After Ziska's sophomore track and field season was wiped out due to the COVID-19 pandemic, she returned as a junior and helped lead the Panthers to the PIAA Class 2A team title, the first state team title for any female sport at Schuylkill Valley. Ziska finished third in the 200, fourth in the long jump, seventh in the 400 and was a member of the 400 relay team, which finished third.

"Maddy has always been more of a quiet leader," Panthers track and field co-coach Terry McKechnie said. "She leads by example."

Ziska followed that state-championship track and field season with a successful senior year, qualifying for districts in golf, girls basketball and track and field. She also garnered All-Berks honors in all three sports for the first time in her career, and was named the Berks Track and Field Female Athlete of the Year.

"All the coaches knew about her growing-up situation, and gave her the support," Roth said. "That's how she paid them back, by trying to do her best all the time."

In golf, Ziska finished third in the county championships and qualified for the District 3 championships in Class 2A. Ziska is the third member her family to play golf for Schuylkill Valley, as Roth also coached her mother, Jill, and her older sister, Olivia.

"It was an overall thrill for me being able to coach all three of them," Roth said. "Seeing her develop, I was overly proud."

In her second season as a team captain on the girls basketball team over the winter, Ziska helped guide Schuylkill Valley to a 20-4 record and an appearance in the District 3 Class 4A playoffs, marking the Panthers' first 20-win season since 2007-08. She led the team in scoring at 13.3 points per game.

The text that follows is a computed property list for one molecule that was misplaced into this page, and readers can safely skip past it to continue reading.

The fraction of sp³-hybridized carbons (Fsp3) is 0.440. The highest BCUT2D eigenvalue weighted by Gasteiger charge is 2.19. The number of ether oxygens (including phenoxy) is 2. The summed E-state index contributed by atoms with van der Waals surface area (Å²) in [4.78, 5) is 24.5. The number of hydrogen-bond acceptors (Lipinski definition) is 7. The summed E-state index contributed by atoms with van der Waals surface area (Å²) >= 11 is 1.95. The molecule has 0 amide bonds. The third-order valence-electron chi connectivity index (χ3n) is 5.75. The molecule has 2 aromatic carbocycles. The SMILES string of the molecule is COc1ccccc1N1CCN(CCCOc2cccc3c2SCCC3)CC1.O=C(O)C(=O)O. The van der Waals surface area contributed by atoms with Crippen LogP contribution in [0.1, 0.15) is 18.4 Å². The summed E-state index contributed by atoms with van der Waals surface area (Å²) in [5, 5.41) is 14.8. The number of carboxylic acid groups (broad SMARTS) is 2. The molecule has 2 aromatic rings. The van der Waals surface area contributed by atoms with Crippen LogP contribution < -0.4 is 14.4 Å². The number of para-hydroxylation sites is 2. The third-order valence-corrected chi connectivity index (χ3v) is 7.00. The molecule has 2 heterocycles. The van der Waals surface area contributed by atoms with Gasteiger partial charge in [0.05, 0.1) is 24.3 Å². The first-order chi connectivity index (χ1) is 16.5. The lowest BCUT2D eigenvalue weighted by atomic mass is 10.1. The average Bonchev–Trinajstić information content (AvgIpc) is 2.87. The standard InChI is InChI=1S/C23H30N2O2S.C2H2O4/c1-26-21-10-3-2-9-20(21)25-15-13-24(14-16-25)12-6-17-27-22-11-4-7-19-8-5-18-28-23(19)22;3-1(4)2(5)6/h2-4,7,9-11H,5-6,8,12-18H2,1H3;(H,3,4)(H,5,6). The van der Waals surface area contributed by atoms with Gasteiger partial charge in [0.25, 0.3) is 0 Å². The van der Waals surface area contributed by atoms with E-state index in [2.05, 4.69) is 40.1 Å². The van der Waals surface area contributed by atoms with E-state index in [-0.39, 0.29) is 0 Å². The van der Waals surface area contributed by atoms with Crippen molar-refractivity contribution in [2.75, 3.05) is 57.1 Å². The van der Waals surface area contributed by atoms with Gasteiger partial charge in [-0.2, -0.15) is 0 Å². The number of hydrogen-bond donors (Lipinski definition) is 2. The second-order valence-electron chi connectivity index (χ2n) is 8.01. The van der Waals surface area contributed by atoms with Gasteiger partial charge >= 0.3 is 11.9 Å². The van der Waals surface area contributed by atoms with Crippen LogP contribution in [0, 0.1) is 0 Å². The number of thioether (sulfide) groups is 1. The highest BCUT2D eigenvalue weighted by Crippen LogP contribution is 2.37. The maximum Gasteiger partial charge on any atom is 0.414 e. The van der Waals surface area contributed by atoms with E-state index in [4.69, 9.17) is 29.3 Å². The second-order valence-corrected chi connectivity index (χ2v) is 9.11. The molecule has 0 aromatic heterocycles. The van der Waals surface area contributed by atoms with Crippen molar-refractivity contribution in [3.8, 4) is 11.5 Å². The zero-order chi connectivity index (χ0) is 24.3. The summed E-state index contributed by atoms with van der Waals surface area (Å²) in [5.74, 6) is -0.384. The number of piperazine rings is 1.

"She really, truly embraced and cherished her time as a high school athlete," Schuylkill Valley girls basketball coach Jason Bagenstose said. "She was living in the moment."

In track and field this spring, Ziska set a school record in the long jump at 18-1.75 at the Panther Invitational. She broke that mark with a jump of 18-2 on the final attempt of her career at the PIAA Track and Field Championships in May. At the state championships, she finished third in the long jump and fourth in the 200 in Class 2A.

"Having to go through what I did definitely helped me mature earlier than I had to," Ziska said. "I'm a very humble person when it comes to track and sports, and I feel like having matured early helped me be like that."

In addition to all the success and accolades, Ziska's athletic career taught her a lot about perseverance.

"It showed me that I'm strong enough to overcome any kind of crappy situation," Ziska said.

----

Throughout her high school years, Ziska volunteered with the Special Olympics and at the Schuylkill Valley youth track and field camp. She worked with the children, teaching them about the long jump and other track and field events.

"I like to work with kids," Ziska said. "I love to see their faces light up when they see someone that they can look up to performing."

A former camper herself, Ziska said she felt a sense of responsibility to work at the camp and pay it forward to the next group of Panthers athletes.

"To be able to work with people who helped work with me, I feel like I'm supposed to be a part of that," Ziska said.

Working with both the Special Olympics and campers inspired Ziska to pursue an early childhood education major at Mansfield University, where she will continue her academics and track and field career. Ziska said she hopes to support the next generation of kids, just as her coaches and teammates supported her during her tumultuous early years.

"I like to help others," Ziska said. "I want to be an outlet for little kids."